JTRS program developing common system architecture for spectrum of tactical communications needs

July 1, 2002
A single family of software-defined tactical radios currently being developed under the U.S. Department of Defense's Joint Tactical Radio System (JTRS) program will amount to a $9 billion market over the next 20 years

by John Rhea

WASHINGTON — A single family of software-defined tactical radios currently being developed under the U.S. Department of Defense's Joint Tactical Radio System (JTRS) program will amount to a $9 billion market over the next 20 years, according to Mark Turner, director of multiband radio engineering at the Harris Corp. RF Communications Division in Rochester, N.Y.

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Moreover, Turner adds, the one-size-fits-all system architecture will enable the military services to replace 750,000 of today's old radios, such as the Single Channel Ground and Airborne Radio System (SINCGARS), with just 250,000 multipurpose radios. The services currently employ more than 25 families of tactical radios, each tailored to specific tasks.

JTRS program officials envision four groups of applications, known as clusters, covering the 30-512 MHz frequency range. The first cluster, for ground vehicles and helicopters, was to be defined last month.

Following this will be the second cluster, manpack and handheld tactical radios, and then the third cluster, maritime and fixed site applications. The final cluster is for fixed wing aircraft. The JTRS joint program office in Arlington, Va., initiated the effort with a system architecture definition phase in 1999.

Turner spoke at a Harris news briefing at last month's AFCEA TechNet Conference in Washington. He stressed the inherent advantages of interoperability, particularly in light of the services' increasing focus on network-centric warfare, and the logistics advantages of trimming 25 families to one universal system architecture.

Turner notes that the suppliers to this military market over the next 20 years will be heavily dependent on commercial standards since these suppliers no longer have the clout with semiconductor producers that they once had. He said Harris designers would be particularly watching technology trends in low-power devices, microprocessors, and field-programmable gate arrays over the 20-year program life.

The underlying idea of JTRS is:

  • first, define the system architecture, using available software; and
  • second, implement the finished units with future hardware as it becomes available.

Designers are to use software in innovative ways, such as turning off the radios when they are not in use in order to extend battery life, a critical consideration in battlefield operations.

Turner likens this approach to today's personal computers, programmable digital assistants (PDAs), and smart cell phones, especially in the second cluster of handheld devices, in which a universal form, fit, and function is transparent to the users.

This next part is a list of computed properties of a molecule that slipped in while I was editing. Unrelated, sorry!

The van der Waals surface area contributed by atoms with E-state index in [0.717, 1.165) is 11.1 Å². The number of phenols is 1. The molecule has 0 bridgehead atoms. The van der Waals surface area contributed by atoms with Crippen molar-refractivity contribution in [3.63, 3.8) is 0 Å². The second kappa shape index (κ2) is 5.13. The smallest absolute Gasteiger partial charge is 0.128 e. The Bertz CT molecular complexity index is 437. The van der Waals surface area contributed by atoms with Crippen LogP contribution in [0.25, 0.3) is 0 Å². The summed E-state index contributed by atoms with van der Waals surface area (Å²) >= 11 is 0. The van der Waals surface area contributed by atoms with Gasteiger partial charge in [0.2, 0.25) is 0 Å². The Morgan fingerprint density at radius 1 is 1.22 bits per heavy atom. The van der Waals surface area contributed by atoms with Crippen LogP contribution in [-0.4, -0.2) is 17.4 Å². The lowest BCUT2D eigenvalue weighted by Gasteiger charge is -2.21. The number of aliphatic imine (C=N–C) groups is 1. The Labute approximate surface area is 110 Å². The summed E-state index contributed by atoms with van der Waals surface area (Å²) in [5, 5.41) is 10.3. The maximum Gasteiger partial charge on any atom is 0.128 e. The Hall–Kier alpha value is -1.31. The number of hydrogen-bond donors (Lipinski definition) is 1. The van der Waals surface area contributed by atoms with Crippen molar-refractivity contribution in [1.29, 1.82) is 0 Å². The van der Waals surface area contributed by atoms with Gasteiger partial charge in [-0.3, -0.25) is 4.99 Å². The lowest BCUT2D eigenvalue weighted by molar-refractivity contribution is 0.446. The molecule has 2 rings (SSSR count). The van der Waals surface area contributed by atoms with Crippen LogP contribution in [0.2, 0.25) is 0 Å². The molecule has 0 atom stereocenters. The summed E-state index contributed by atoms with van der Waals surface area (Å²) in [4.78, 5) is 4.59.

The DOD's Joint Tactical Radio System will replace 750,000 of today's old radios such as the SINCGARS.
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His remarks echo those of Andrew Girson, president of InHand Electronics of Rockville, Md., who spoke in May at the Military and Aerospace Electronics Conference (including COTSCON) at the Baltimore Convention Center, and also stressed the need for a common system architecture to leverage off of technological advances in the commercial semiconductor industry.

Girson described the military handheld and wireless market as a relatively small vertical segment of the much larger commercial market. He cited a study by the market research firm International Data Corp. that anticipated a worldwide market for smart handheld devices of all types at 63.4 million units — valued at $26.3 billion — in 2004.

The largest segment of the market (estimated at 57 percent in that year) will be handheld companions, such as today's Palm computers and other PDAs, followed by smart phones (38 percent). A new category (projected at 8 percent) is a family Girson called vertical applications devices, or VADs, that will be used across a spectrum of commercial and military functions, including health care, test and measurement, and the emerging military requirement for network-centric warfare.

Girson also elaborated on the competition for the dominant operating system — principally Palm OS and Microsoft Windows CE, with Linux waiting in the wings. The computer architecture, he says, is standardizing on Intel Corp.'s StrongARM, a 206 MHz processor also being produced by Texas Instruments and Motorola.

The overall market is also sorting itself out in terms of life cycles, according to Girson, with commercial markets proceeding at what he calls a "breakneck" pace but with limited standards. Commercial product life cycles typically run three to six months. At the other end of the spectrum, military and industrial product life cycles are measured in years.

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